AUGUST 4, 2002
 Cover Story
 Personal Finance
 Case Game
 Back of the Book

Nasscom Does Some Brain Racking
Slowdown or not, NASSCOM is still eyeing Indian software revenues of $77 billion by 2008. Just what will make it happen? To get a strategy together, it got some top minds to meet in Hyderabad at the India it and ITEs Strategy Summit 2002. A report on what came of it.

Q&A With Ashraf Dimitri
The CEO of Oasis Technology, a key provider of e-payments software, tries to win over converts to a new system.

More Net Specials
Business Today,  July 21, 2002
Chennai Blues
Political wrangling makes India's retail capital Chennai hell for anything on wheels.
Chennai: Every city has its share pot-holed roads, but Chennai has got no roads, only pot-holes
  Tirupur! Tirupur! Tirupur!  
  Wanted: More Old Fashioned Accountants  

Down south in sunny (it always is) Chennai, everyone is celebrating the fact that the city isn't expected to get any rains till November. The reason (for the celebration, not the rains in November) is the state of the city's roads, if there are still things that can be called that. Until recently, the problem was the composition of the city's corporation. Mayor M.K. Stalin belongs to the DMK and Deputy Mayor Karate Thiagarajan to rival AIADMK that rules the state. For the past nine months, the two spent more time nixing each other's plans than on trivial issues like the state of the city's roads. A loan of Rs 15 crore from a state-owned financial institution didn't come through because Stalin did not want to meet with the concerned ministers (from AIADMK). With Stalin's recent exit, things should improve but they probably won't. Word from the corporation is that roadwork bids are still being called for. And the recommendations of a committee appointed to suggest ways to improve the flow of traffic—it prescribed 12 more flyovers—are likely to remain that: overpasses were Stalin's idea and the AIADMK is bent on proving that he pushed for flyovers from pecuniary, not welfare motivations. Maybe if the absence of roads-there really aren't there—were to affect investments, the state government would relent. After all, it is its city, and its corporation now.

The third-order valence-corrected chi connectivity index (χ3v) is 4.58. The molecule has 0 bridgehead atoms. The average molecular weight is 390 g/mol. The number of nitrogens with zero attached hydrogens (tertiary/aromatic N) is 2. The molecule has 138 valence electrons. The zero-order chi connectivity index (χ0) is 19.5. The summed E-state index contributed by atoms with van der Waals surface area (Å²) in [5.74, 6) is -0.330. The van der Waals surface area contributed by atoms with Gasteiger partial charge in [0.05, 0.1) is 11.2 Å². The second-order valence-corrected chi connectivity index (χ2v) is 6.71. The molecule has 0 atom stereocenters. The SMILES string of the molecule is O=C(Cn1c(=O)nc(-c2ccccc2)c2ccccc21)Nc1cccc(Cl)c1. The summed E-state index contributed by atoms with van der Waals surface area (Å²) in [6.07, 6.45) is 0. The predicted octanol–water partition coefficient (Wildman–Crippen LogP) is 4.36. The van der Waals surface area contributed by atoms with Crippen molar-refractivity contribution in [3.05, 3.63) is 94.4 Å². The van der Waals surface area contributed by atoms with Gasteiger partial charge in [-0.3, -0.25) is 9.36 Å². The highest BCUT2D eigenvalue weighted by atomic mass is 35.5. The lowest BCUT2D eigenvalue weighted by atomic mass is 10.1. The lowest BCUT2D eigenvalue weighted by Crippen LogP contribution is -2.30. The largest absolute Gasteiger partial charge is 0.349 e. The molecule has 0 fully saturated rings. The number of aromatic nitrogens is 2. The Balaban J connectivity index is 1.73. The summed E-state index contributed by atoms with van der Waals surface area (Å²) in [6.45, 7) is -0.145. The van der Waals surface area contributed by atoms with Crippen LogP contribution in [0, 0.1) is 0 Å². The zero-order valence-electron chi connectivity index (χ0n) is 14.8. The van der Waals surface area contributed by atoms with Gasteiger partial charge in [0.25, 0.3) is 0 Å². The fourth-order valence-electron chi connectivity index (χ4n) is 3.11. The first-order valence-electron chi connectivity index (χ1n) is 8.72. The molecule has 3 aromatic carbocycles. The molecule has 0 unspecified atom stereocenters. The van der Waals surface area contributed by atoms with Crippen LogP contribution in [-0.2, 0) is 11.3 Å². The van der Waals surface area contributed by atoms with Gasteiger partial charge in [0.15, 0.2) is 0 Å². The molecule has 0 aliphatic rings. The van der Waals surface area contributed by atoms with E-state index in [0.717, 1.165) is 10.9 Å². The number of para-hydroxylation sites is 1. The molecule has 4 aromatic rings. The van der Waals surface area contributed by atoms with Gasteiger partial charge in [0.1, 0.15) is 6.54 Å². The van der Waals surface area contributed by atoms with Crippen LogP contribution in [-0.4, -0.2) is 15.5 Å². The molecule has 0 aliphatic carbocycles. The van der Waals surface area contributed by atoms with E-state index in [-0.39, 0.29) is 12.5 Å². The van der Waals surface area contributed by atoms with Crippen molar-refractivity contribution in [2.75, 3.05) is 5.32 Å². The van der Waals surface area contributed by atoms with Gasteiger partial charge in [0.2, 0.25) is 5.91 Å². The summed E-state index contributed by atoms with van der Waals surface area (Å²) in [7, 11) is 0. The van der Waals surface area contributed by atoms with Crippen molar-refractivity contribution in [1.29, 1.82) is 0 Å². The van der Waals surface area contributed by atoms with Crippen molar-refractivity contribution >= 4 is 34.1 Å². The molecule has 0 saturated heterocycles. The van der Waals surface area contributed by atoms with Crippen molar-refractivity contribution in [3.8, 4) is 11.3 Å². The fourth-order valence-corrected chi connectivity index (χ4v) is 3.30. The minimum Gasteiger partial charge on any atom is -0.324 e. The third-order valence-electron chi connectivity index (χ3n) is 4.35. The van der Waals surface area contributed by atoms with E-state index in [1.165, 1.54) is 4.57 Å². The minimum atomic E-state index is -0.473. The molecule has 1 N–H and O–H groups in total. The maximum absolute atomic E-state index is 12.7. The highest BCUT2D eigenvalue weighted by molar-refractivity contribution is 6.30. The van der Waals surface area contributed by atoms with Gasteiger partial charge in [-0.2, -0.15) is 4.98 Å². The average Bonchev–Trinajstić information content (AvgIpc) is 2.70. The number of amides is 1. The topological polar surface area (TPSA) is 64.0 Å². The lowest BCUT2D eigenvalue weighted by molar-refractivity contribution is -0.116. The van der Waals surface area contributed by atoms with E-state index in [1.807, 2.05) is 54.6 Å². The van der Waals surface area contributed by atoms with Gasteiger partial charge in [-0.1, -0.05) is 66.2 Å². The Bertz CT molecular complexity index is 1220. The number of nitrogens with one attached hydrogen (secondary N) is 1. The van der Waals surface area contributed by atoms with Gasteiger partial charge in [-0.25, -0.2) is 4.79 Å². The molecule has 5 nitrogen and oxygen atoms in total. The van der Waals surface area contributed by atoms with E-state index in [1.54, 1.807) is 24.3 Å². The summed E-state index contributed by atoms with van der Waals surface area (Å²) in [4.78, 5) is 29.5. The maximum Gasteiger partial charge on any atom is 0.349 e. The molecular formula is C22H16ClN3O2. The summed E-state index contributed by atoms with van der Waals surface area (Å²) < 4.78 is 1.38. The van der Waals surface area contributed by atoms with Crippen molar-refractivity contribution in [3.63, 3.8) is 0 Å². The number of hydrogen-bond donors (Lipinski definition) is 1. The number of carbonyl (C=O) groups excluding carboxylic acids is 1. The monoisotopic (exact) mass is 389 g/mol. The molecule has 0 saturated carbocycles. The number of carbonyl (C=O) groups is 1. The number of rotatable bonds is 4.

Tirupur! Tirupur! Tirupur!
Each of its 600,000 residents generates exports of Rs 75,000. But it is its garment exporters' D-I-Y attitude that makes this town unique.

Waiting for WTO: Once quotas on export volumes go, Tirupur's exporters hope to double their exports

Mammon is the deity-of-choice in Tirupur, a heaving town (area: 12 square kilometre; population: 600,000 of which 150,000 is floating), 52 kms east of Coimbatore. Retail outlets display signs that say Om Labham-the closest translation would be praise be to the greatness of profit.

Garment exports constitute Tirupur's lifeline. Motorcycles zip around the town's narrow streets loaded with bales of fabric that need to be stitched or dyed. The few export-reject stores do brisk business, selling garments by the kilogramme. All of Tirupur lives for the creation of wealth from fabric: Rs 4,500 crore from exports, Rs 1,000 crore from domestic sales, and Rs 365 crore from the sale of export rejects.

Tirupur's older residents claim the town's tryst with garments started soon after it was founded, in the early seventies. Some speak of the arrival of a mysterious Italian (sometime in the mid-1980s) who suggested that the town focus on exports-an idea that the town promptly adopted.

Today, buyers from 35 countries frequent Tirupur's two business hotels. There aren't too many places in the world that can deliver customised samples in under 12 hours, half-a-million pieces in a matter of days.

There's no doubting Tirupur's competitiveness. A Sakthivel, the President of the Tirupur Exporter's Association, and the owner of a Rs 90-crore company, talks fondly of a future when the World Trade Organisation's rule on the removal of quotas will come into play (right now, there's a ceiling on the volume of garments that can be exported to certain countries). ''Once it goes, Tirupur will double its exports.'' That's no idle talk. Tirupur Inc. has invested upwards of Rs 1,000 crore on modernisation; its 700 dyeing units use effluent management systems; AZO dyes are on list of things banned at the town, as is child labour; and 40 exporters have formed a consortium that will export under a common brand name.

If Tirupur does keep its tryst with the post-WTO global market, though, it won't be exclusively on the strength of any of these, but on the attitude of the tea.